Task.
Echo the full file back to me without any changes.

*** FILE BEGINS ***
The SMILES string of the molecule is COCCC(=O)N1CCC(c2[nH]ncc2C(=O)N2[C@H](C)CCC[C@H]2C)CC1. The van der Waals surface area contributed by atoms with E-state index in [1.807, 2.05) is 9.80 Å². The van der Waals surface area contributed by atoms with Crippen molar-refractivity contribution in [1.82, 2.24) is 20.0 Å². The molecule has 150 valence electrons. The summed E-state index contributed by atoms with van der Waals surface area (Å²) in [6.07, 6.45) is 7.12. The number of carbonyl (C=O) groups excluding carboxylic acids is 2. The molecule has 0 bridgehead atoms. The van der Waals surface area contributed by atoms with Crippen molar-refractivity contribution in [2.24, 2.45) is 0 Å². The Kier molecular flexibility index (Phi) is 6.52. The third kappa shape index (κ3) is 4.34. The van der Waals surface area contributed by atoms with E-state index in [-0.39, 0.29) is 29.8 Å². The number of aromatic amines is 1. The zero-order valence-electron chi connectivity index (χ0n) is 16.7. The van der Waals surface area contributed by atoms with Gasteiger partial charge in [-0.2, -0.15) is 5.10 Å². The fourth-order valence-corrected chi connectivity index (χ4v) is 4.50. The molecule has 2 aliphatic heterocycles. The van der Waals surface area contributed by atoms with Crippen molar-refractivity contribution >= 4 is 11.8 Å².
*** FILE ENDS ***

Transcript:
The SMILES string of the molecule is COCCC(=O)N1CCC(c2[nH]ncc2C(=O)N2[C@H](C)CCC[C@H]2C)CC1. The van der Waals surface area contributed by atoms with E-state index in [1.807, 2.05) is 9.80 Å². The van der Waals surface area contributed by atoms with Crippen molar-refractivity contribution in [1.82, 2.24) is 20.0 Å². The molecule has 150 valence electrons. The summed E-state index contributed by atoms with van der Waals surface area (Å²) in [6.07, 6.45) is 7.12. The number of carbonyl (C=O) groups excluding carboxylic acids is 2. The molecule has 0 bridgehead atoms. The van der Waals surface area contributed by atoms with Crippen molar-refractivity contribution in [2.24, 2.45) is 0 Å². The Kier molecular flexibility index (Phi) is 6.52. The third kappa shape index (κ3) is 4.34. The van der Waals surface area contributed by atoms with E-state index in [-0.39, 0.29) is 29.8 Å². The number of aromatic amines is 1. The zero-order valence-electron chi connectivity index (χ0n) is 16.7. The van der Waals surface area contributed by atoms with Gasteiger partial charge in [-0.2, -0.15) is 5.10 Å². The fourth-order valence-corrected chi connectivity index (χ4v) is 4.50. The molecule has 2 aliphatic heterocycles. The van der Waals surface area contributed by atoms with Crippen molar-refractivity contribution >= 4 is 11.8 Å².